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Projected Intersection - Best way to do it?

thomas_aathomas_aa Member Posts: 17
I often find that I need to create parts that are projections or intersections of two sketches/surfaces. What I usually end up doing is extruding first one sketch and then extruding the other, with Intersect.

Is there a better way (Fewer features)? I would almost expect a tool that can take the two sketches as input and output a solid of the projected intersection, but I have not done CAD professionally, so I'm really sure of what to expect.

Also, in this case, I can either do Through all in both directions for an extrude or do Symmetric with a large arbitrary value (so the Symmetric is much less cumbersome to input). Another choice is to extrude to vertex in two directions, matching the perpendicular sketch. Any preferences?

One could argue that I could have placed the sketches on "one side" so I can avoid the double extrusion, but I often work along the center symmetry of my part. (One option I see is to have my original sketches, then create a plane on one side and then create a second projected sketch, allowing for each extrusion to only have one direction.)

Example:



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Comments

  • mahirmahir Member, Developers Posts: 993 ✭✭✭✭
    Two extrudes is pretty much the way to go. Either intersecting or removing material is fine, but I think intersect is more elegant. Extruding up to a surface works, but I believe it's marginally slower. Your particular example could be created via 2 sketches and one loft, but I don't think fewer features is worth using a slower feature - plus, you'd be limited to planar end profiles. If it's truly bothersome to use 2 extrudes, you can program a custom featuresript that accepts 2 sketches and creates a solid at their intersection.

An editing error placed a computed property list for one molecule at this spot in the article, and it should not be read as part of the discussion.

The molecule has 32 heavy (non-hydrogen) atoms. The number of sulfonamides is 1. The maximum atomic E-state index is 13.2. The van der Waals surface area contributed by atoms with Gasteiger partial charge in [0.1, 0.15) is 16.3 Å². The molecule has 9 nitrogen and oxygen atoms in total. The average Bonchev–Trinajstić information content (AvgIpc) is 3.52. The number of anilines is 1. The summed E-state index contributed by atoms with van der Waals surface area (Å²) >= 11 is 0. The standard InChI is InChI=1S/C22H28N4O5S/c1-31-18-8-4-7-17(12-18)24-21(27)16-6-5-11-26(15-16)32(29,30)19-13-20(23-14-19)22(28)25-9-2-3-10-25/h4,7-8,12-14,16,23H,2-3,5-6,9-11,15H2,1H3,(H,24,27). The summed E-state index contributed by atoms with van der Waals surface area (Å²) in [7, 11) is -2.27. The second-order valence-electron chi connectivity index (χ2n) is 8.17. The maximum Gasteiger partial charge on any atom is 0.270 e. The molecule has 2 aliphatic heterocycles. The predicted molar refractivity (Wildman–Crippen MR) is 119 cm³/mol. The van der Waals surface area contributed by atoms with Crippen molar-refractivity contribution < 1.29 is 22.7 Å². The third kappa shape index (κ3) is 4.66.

• NeilCookeNeilCooke Moderator, Onshape Employees Posts: 3,112
    Since you've drawn the 2 sketches first, you can use up to vertex when extruding.
  • mahirmahir Member, Developers Posts: 993 ✭✭✭✭
    edited June 9
    NeilCooke said:
    Since you've drawn the 2 sketches first, you can use up to vertex when extruding.
    Mind you this will only work if one of your end faces is planar. If neither is perfectly flat, the general solution of 2 extrudes is still the simplest method.
  • thomas_aathomas_aa Member Posts: 17
    It's good to know that I've been using the correct technique. Thank you!
  • Evan_ReeseEvan_Reese Member Posts: 291 PRO
    Kinda seems ripe for a custom feature though if it comes up often. I vaguely recall this is how is expected Solidworks to behave when I first used it in 2010. 
    Evan Reese / Agency Owner and Industrial Designer
    Website: fractalmade.com
    Instagram: @evan.reese.designs
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